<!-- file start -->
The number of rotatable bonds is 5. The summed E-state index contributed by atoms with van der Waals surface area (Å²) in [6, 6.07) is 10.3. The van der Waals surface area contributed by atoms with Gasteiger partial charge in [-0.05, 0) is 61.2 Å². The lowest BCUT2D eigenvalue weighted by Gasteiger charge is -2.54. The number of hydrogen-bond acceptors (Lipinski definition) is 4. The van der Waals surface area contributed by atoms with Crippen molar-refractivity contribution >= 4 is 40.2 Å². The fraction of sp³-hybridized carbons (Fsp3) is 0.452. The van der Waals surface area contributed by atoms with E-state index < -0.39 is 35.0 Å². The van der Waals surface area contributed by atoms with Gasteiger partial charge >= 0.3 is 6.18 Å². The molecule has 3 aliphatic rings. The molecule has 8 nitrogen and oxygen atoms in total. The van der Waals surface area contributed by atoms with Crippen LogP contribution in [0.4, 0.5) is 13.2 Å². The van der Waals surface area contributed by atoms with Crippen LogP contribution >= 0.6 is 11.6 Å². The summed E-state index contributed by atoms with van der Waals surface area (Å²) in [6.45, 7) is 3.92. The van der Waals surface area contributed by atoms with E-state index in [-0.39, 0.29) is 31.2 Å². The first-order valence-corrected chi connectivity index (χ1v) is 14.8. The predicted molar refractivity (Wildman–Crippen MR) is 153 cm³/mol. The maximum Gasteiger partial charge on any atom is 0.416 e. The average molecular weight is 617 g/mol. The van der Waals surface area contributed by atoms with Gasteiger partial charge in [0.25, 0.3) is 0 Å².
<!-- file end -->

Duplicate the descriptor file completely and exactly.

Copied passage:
The number of rotatable bonds is 5. The summed E-state index contributed by atoms with van der Waals surface area (Å²) in [6, 6.07) is 10.3. The van der Waals surface area contributed by atoms with Gasteiger partial charge in [-0.05, 0) is 61.2 Å². The lowest BCUT2D eigenvalue weighted by Gasteiger charge is -2.54. The number of hydrogen-bond acceptors (Lipinski definition) is 4. The van der Waals surface area contributed by atoms with Crippen molar-refractivity contribution >= 4 is 40.2 Å². The fraction of sp³-hybridized carbons (Fsp3) is 0.452. The van der Waals surface area contributed by atoms with E-state index < -0.39 is 35.0 Å². The van der Waals surface area contributed by atoms with Gasteiger partial charge >= 0.3 is 6.18 Å². The molecule has 3 aliphatic rings. The molecule has 8 nitrogen and oxygen atoms in total. The van der Waals surface area contributed by atoms with Crippen LogP contribution in [0.4, 0.5) is 13.2 Å². The van der Waals surface area contributed by atoms with Crippen LogP contribution >= 0.6 is 11.6 Å². The summed E-state index contributed by atoms with van der Waals surface area (Å²) in [6.45, 7) is 3.92. The van der Waals surface area contributed by atoms with E-state index in [-0.39, 0.29) is 31.2 Å². The first-order valence-corrected chi connectivity index (χ1v) is 14.8. The predicted molar refractivity (Wildman–Crippen MR) is 153 cm³/mol. The maximum Gasteiger partial charge on any atom is 0.416 e. The average molecular weight is 617 g/mol. The van der Waals surface area contributed by atoms with Gasteiger partial charge in [0.25, 0.3) is 0 Å².